The Parable of the 10 Virgins
What is the parable of the 10 Virgins?
The parable of the 10 virgins was spoken by Jesus Christ and is recorded in Matthew 25:1-13.
The Parable of the 10 Virgins
Then shall the kingdom of heaven be likened unto ten virgins, which took their lamps, and went forth to meet the bridegroom.
2 And five of them were wise, and five were foolish.
3 They that were foolish took their lamps, and took no oil with them:
4 But the wise took oil in their vessels with their lamps.
5 While the bridegroom tarried, they all slumbered and slept.
6 And at midnight there was a cry made, Behold, the bridegroom cometh; go ye out to meet him.
7 Then all those virgins arose, and trimmed their lamps.
8 And the foolish said unto the wise, Give us of your oil; for our lamps are gone out.
9 But the wise answered, saying, Not so; lest there be not enough for us and you: but go ye rather to them that sell, and buy for yourselves.
10 And while they went to buy, the bridegroom came; and they that were ready went in with him to the marriage: and the door was shut.
11 Afterward came also the other virgins, saying, Lord, Lord, open to us.
12 But he answered and said, Verily I say unto you, I know you not.
13 Watch therefore, for ye know neither the day nor the hour wherein the Son of man cometh.
Analysis of the Parable of the 10 Virgins
The ten virgins may be considered as first of several parables declaring that the advent of the Kingdom will be unexpected. These are all comments on the text, "of that day and hour no one knoweth, no not the angels of heaven, but the Father alone" (Matthew 24:36).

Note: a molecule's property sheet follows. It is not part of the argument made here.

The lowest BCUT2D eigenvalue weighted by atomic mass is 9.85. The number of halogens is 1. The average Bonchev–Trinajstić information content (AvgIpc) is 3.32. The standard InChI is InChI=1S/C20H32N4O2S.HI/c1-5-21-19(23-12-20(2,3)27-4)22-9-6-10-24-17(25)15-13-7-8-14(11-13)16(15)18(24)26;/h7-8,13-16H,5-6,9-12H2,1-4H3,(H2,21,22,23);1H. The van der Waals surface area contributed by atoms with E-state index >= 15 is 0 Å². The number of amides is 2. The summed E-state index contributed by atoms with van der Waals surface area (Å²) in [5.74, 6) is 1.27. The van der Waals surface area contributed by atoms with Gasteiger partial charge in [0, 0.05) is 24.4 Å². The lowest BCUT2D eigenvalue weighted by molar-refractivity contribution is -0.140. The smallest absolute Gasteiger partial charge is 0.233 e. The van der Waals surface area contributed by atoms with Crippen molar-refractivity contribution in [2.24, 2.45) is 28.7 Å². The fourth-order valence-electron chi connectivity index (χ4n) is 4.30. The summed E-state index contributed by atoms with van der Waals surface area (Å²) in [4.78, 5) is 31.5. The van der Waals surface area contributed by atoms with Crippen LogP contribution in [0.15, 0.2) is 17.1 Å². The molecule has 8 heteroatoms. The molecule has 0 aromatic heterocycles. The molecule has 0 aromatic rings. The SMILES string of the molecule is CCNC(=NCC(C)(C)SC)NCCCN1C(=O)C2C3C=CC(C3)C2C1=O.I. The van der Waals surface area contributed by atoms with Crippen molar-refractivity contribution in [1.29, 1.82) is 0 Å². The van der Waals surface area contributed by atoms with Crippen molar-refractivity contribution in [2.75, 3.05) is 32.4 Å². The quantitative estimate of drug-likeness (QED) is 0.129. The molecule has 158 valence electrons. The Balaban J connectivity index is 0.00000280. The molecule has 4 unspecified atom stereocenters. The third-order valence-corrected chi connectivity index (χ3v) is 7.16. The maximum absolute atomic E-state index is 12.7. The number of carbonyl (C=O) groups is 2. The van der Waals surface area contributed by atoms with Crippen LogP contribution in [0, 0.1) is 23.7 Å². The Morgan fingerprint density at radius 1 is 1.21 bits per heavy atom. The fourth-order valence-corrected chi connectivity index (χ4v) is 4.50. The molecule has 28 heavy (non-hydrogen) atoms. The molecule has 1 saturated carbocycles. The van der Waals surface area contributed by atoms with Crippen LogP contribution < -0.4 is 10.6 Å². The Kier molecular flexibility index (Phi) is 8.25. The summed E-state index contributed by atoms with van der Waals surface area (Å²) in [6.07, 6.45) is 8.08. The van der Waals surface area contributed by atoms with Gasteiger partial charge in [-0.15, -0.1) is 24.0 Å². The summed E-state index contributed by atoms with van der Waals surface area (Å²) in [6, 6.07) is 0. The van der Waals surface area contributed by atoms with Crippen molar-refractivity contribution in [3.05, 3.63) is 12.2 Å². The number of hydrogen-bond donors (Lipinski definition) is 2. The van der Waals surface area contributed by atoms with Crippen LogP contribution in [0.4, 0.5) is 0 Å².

It is a "watching" parable, and is not in praise of virginity as such, though applied by the Fathers, as St. Gregory Martyr, to the duties of the virgin-state. St. Augustine writes "souls that have the Catholic faith and appear to have good works" (Serm. xciii, 2); St. Jerome, "they boast the knowledge of God and are untainted with idolatry".
There seems to be a reminiscence of this parable in Luke 12:36, wrought into the admonition to men "that wait for their Lord". Wellhausen's idea that St. Matthew composed it from St. Luke is untenable. In the East it is usual that the bride should be conveyed with honour to the bridegroom's house; but there might be exceptions, as here.
Mystically, Christ is the bridegroom, His parousia the event, and the preparation by faith shining out in Christian deeds is imaged in the burning lamps or torches. For the "closed door" see Luke 13:25. The conclusion, "Vigilate", is a direct lesson and no part of the story. St. Methodius wrote the "Banquet of the Ten Virgins", a rude mystery play in Greek.
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International Standard Bible Encyclopedia, which is in the public domain (with minor edits).